The Duesenberg had an eight-cylinder in-line, twin overhead camshaft, 6882cc supercharged engine that enabled it to reach 113km/h in first gear, 160km/h in second and 225km/h in top. Mildly tuned versions were capable of a top speed of 260km/h, an almost unheard of speed 65 years ago. To house this power was a 2,500kg body which had four seats. Usually only three were occupied: a chauffeur in front and the owner and his, or her, chosen companion. Such cars were usually the choice of film stars, diplomats, gangsters and political bosses, all incredibly rich and very discerning.
Four hundred and eighty of these Duesenbergs were built in both supercharged SJ or normally aspirated J specification. The fabulous Duesenberg engine, lifted almost unaltered from racing cars good enough to win the most gruelling Indianapolis event, was built by Lycoming to improve the status of the old straight-eights that were used to power Cord’s bargain-basement Auburns.
One would think that a car in such demand and selling at a top price would be a real money spinner but such was not the case as Duesenberg never made money. The problem was due to cost. Not only the outward components but every part used in the body, chassis, engine and interior was the best available. Their manufacturing cost was so high that even when sales were at their peak income only just covered material costs with no allowance for overheads.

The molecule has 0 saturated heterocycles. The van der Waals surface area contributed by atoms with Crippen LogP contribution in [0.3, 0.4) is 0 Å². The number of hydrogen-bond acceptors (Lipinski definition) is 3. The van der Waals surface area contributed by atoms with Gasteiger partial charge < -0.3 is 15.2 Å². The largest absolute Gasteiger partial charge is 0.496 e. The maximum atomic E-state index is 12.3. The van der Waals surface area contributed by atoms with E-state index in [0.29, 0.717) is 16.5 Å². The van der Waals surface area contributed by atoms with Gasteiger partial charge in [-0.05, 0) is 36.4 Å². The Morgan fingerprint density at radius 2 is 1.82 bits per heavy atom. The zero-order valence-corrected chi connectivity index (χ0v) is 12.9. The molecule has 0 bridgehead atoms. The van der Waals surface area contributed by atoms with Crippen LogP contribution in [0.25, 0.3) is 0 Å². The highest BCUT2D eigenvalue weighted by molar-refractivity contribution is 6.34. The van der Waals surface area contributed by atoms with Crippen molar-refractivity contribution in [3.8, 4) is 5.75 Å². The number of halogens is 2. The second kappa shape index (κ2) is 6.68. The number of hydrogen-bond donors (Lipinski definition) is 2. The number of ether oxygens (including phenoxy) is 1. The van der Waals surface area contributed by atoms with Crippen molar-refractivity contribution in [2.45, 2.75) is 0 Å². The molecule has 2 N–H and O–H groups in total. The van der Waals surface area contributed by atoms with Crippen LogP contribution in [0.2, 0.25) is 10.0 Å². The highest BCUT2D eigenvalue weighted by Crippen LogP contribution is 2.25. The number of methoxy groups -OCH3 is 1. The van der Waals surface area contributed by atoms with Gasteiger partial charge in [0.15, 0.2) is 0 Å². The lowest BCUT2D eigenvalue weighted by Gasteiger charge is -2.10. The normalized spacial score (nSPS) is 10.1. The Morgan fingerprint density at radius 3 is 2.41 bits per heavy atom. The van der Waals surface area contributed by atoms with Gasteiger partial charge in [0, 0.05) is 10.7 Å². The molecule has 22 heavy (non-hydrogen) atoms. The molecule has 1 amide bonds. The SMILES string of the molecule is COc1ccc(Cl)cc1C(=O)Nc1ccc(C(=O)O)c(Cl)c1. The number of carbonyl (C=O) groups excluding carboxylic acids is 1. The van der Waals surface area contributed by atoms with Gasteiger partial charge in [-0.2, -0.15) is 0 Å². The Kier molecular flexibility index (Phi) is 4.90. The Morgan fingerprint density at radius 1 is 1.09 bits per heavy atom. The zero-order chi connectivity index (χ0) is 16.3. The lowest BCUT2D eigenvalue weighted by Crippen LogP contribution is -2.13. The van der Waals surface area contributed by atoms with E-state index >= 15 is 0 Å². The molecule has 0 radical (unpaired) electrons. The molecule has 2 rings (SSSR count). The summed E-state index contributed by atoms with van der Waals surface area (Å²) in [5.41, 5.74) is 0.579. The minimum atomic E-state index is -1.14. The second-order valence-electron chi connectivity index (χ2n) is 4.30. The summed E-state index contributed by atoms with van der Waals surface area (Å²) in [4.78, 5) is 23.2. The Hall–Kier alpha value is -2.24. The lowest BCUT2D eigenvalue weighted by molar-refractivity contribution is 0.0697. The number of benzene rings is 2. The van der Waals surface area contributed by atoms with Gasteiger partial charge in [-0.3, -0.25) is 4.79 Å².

These cars were expected to last a lifetime and even today models still in use show every sign of lasting forever. And so they should with most of the engine made from machine-turned solid aluminium forgings, the chassis from chrome steel and the generous use of stainless steel fittings throughout.
Even coachbuilders scrambled to obtain the privilege of building a special one-off body on a Duesenberg chassis for wealthy customers who also demanded a load of exclusive features designed to outdo all their rivals. Because of the individual nature even then they didn’t make money but this didn’t really matter since the building of a Duesenberg body to an American coachbuilder was the closest thing to claiming Royal patronage.
This engineering excellence also gave the car a standard of performance which was much admired by the motoring press. In spite of the car’s heavy weight they stopped very well, unlike other American cars, due to the size of their finned and power-assisted brakes. And they weren’t slow off the mark either. The supercharged SJ version could accelerate from rest to 160km/h in just 17 seconds. In fact the SJ has been described by many as `The Finest Car in the World’ and certainly deserves its place in the Top 100 list of Cars of the Century.